So the day before the sendoff I flew to San Francisco for the meeting, then down to Los Angeles, going back to connect through Salt Lake City in the process. Why would I do something like this? Well, it was allowed, and I needed to rack up a few more miles. So I finally made it Los Angeles, and was whisked away to my home away from home, the Langham Huntington Hotel in Pasadena to spend the night.
After yet another fantastic and flawless stay at the Langham (where I actually had some time to wander around the property for once), not to mention the higher than incredible welcome back chocolates waiting for me in my room when I checked in, I ended up at LAX quite early since I wanted to get some spotting in (it's been a while), so my first stop was the iconic In-N-Out burger joint on Sepluveda Blvd. for lunch while watching the planes coming into land over us. Awesome place, definitely one of my favorite spots in LA, not just for the avgeek in me, but anyone in general should visit this place, but get in line, it'll be packed to the gills when you get here!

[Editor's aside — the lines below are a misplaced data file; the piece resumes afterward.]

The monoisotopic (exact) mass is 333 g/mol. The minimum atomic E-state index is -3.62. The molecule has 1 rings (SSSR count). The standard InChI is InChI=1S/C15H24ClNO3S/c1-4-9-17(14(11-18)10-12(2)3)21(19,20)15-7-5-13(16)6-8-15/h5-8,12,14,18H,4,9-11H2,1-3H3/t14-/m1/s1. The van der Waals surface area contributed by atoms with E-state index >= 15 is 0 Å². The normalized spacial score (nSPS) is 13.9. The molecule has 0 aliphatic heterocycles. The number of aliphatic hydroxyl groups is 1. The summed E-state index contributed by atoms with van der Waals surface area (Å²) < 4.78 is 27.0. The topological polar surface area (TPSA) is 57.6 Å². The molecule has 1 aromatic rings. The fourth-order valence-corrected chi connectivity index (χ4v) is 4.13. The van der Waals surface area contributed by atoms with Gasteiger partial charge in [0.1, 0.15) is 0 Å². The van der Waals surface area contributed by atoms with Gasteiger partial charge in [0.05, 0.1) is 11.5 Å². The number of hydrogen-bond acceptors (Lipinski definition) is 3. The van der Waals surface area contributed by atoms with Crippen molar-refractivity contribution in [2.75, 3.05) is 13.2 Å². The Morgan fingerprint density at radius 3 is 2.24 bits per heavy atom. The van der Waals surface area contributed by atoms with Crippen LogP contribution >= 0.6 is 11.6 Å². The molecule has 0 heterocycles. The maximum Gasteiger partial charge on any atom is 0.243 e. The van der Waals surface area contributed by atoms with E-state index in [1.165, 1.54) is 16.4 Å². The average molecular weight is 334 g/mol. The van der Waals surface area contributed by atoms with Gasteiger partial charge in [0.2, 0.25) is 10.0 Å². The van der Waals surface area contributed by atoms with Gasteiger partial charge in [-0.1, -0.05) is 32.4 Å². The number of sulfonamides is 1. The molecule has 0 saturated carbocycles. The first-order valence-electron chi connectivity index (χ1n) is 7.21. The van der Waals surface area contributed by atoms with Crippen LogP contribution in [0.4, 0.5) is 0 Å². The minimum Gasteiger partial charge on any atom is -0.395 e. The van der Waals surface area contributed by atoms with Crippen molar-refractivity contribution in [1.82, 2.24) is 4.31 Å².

Delta recently moved from their former long time home of Terminal 5 to both Terminals 2 and 3 (the former iconic TWA terminal seen in countless movies), giving them more space and flexibility, or so they say. They have Sky Clubs on the upper levels of both terminals with great views of the ramp and the North runways (but seriously, whats up with the Cup Noodles?). These clubs have become my favorite go to spots for spotting inside the LAX terminal complex. Free liquor, snacks, and you get to watch planes all day long? What more could you ask for? Needless to say, I hung out in the T3 SkyClub for a few hours spotting until I saw the Queen arrive from Honolulu into the Sunset.
Once she touched down and taxied past the SkyClub windows to her gate at T2, I finished what I was doing and made my way to the inter-terminal bus leaving out of Gate 35P, looking at the Delta branded Porsche pull up to the Terminal with no doubt a Diamond Medallion member catching his next flight. The ride over to T2 was neat, with a Delta A330 just having pushed out of its gate and on it's way to Atlanta, and our bus driver scooting us by well under the wing of the big bird.